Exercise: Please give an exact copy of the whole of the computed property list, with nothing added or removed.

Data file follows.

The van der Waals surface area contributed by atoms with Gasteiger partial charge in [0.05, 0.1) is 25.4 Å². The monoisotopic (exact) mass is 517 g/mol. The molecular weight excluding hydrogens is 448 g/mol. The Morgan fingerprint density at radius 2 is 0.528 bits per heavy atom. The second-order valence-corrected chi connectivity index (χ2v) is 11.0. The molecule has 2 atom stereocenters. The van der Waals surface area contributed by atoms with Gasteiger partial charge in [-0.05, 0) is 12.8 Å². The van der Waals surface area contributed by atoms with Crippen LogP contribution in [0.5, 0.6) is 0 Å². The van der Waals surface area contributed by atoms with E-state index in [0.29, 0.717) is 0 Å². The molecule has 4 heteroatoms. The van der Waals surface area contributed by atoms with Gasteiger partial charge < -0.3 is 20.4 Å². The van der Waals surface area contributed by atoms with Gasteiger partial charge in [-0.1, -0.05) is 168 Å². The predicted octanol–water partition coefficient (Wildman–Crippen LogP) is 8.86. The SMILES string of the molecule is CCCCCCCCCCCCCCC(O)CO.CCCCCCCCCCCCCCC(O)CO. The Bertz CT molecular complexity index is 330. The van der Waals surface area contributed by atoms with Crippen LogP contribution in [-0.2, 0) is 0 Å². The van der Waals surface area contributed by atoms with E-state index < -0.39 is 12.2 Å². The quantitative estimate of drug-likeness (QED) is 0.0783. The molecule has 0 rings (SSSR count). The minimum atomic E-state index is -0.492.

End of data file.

The van der Waals surface area contributed by atoms with Gasteiger partial charge in [0.05, 0.1) is 25.4 Å². The monoisotopic (exact) mass is 517 g/mol. The molecular weight excluding hydrogens is 448 g/mol. The Morgan fingerprint density at radius 2 is 0.528 bits per heavy atom. The second-order valence-corrected chi connectivity index (χ2v) is 11.0. The molecule has 2 atom stereocenters. The van der Waals surface area contributed by atoms with Gasteiger partial charge in [-0.05, 0) is 12.8 Å². The van der Waals surface area contributed by atoms with Crippen LogP contribution in [0.5, 0.6) is 0 Å². The van der Waals surface area contributed by atoms with E-state index in [0.29, 0.717) is 0 Å². The molecule has 4 heteroatoms. The van der Waals surface area contributed by atoms with Gasteiger partial charge < -0.3 is 20.4 Å². The van der Waals surface area contributed by atoms with Gasteiger partial charge in [-0.1, -0.05) is 168 Å². The predicted octanol–water partition coefficient (Wildman–Crippen LogP) is 8.86. The SMILES string of the molecule is CCCCCCCCCCCCCCC(O)CO.CCCCCCCCCCCCCCC(O)CO. The Bertz CT molecular complexity index is 330. The van der Waals surface area contributed by atoms with Crippen LogP contribution in [-0.2, 0) is 0 Å². The van der Waals surface area contributed by atoms with E-state index < -0.39 is 12.2 Å². The quantitative estimate of drug-likeness (QED) is 0.0783. The molecule has 0 rings (SSSR count). The minimum atomic E-state index is -0.492.